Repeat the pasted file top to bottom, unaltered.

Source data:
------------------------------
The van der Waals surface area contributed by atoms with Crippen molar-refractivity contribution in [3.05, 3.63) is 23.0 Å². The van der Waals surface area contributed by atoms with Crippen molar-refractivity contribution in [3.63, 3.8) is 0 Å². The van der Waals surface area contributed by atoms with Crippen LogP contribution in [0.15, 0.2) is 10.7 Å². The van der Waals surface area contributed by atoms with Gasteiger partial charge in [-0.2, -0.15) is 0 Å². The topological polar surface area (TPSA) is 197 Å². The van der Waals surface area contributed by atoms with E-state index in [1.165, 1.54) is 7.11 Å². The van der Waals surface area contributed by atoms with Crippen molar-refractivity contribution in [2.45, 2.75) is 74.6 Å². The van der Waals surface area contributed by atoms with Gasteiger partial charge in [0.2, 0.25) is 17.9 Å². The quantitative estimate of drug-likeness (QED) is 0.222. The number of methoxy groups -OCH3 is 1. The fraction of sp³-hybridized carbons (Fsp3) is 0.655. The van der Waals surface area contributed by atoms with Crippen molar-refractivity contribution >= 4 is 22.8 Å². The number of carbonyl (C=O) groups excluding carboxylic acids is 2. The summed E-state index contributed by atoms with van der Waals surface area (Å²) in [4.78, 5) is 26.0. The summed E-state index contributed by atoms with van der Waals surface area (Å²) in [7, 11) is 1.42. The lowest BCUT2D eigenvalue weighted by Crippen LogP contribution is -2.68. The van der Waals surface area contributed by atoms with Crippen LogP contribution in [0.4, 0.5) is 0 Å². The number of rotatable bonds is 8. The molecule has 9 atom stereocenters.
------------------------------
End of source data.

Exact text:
The van der Waals surface area contributed by atoms with Crippen molar-refractivity contribution in [3.05, 3.63) is 23.0 Å². The van der Waals surface area contributed by atoms with Crippen molar-refractivity contribution in [3.63, 3.8) is 0 Å². The van der Waals surface area contributed by atoms with Crippen LogP contribution in [0.15, 0.2) is 10.7 Å². The van der Waals surface area contributed by atoms with Gasteiger partial charge in [-0.2, -0.15) is 0 Å². The topological polar surface area (TPSA) is 197 Å². The van der Waals surface area contributed by atoms with E-state index in [1.165, 1.54) is 7.11 Å². The van der Waals surface area contributed by atoms with Crippen molar-refractivity contribution in [2.45, 2.75) is 74.6 Å². The van der Waals surface area contributed by atoms with Gasteiger partial charge in [0.2, 0.25) is 17.9 Å². The quantitative estimate of drug-likeness (QED) is 0.222. The number of methoxy groups -OCH3 is 1. The fraction of sp³-hybridized carbons (Fsp3) is 0.655. The van der Waals surface area contributed by atoms with Crippen molar-refractivity contribution >= 4 is 22.8 Å². The number of carbonyl (C=O) groups excluding carboxylic acids is 2. The summed E-state index contributed by atoms with van der Waals surface area (Å²) in [4.78, 5) is 26.0. The summed E-state index contributed by atoms with van der Waals surface area (Å²) in [7, 11) is 1.42. The lowest BCUT2D eigenvalue weighted by Crippen LogP contribution is -2.68. The van der Waals surface area contributed by atoms with Crippen LogP contribution in [0.4, 0.5) is 0 Å². The number of rotatable bonds is 8. The molecule has 9 atom stereocenters.